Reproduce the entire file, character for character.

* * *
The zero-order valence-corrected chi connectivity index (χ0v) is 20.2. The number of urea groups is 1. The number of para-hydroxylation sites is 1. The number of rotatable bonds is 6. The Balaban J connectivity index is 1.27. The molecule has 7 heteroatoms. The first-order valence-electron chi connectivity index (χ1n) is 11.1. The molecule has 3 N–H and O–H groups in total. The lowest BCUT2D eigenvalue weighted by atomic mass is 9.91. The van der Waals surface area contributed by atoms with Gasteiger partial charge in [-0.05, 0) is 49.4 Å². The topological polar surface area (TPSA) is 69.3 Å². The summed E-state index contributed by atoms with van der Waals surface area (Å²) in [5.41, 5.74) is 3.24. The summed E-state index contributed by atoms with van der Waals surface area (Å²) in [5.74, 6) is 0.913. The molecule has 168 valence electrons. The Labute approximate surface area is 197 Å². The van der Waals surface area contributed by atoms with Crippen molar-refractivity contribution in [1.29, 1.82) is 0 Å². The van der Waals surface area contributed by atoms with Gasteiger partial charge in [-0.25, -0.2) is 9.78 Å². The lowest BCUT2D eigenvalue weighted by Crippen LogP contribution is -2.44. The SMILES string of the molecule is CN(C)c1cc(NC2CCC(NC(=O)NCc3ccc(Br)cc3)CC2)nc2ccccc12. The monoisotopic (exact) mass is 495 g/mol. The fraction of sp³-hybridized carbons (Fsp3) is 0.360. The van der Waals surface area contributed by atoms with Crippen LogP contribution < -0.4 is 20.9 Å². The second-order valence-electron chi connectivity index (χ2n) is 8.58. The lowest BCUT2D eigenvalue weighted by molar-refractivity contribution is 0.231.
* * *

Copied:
The zero-order valence-corrected chi connectivity index (χ0v) is 20.2. The number of urea groups is 1. The number of para-hydroxylation sites is 1. The number of rotatable bonds is 6. The Balaban J connectivity index is 1.27. The molecule has 7 heteroatoms. The first-order valence-electron chi connectivity index (χ1n) is 11.1. The molecule has 3 N–H and O–H groups in total. The lowest BCUT2D eigenvalue weighted by atomic mass is 9.91. The van der Waals surface area contributed by atoms with Gasteiger partial charge in [-0.05, 0) is 49.4 Å². The topological polar surface area (TPSA) is 69.3 Å². The summed E-state index contributed by atoms with van der Waals surface area (Å²) in [5.41, 5.74) is 3.24. The summed E-state index contributed by atoms with van der Waals surface area (Å²) in [5.74, 6) is 0.913. The molecule has 168 valence electrons. The Labute approximate surface area is 197 Å². The van der Waals surface area contributed by atoms with Crippen molar-refractivity contribution in [1.29, 1.82) is 0 Å². The van der Waals surface area contributed by atoms with Gasteiger partial charge in [-0.25, -0.2) is 9.78 Å². The lowest BCUT2D eigenvalue weighted by Crippen LogP contribution is -2.44. The SMILES string of the molecule is CN(C)c1cc(NC2CCC(NC(=O)NCc3ccc(Br)cc3)CC2)nc2ccccc12. The monoisotopic (exact) mass is 495 g/mol. The fraction of sp³-hybridized carbons (Fsp3) is 0.360. The van der Waals surface area contributed by atoms with Crippen LogP contribution < -0.4 is 20.9 Å². The second-order valence-electron chi connectivity index (χ2n) is 8.58. The lowest BCUT2D eigenvalue weighted by molar-refractivity contribution is 0.231.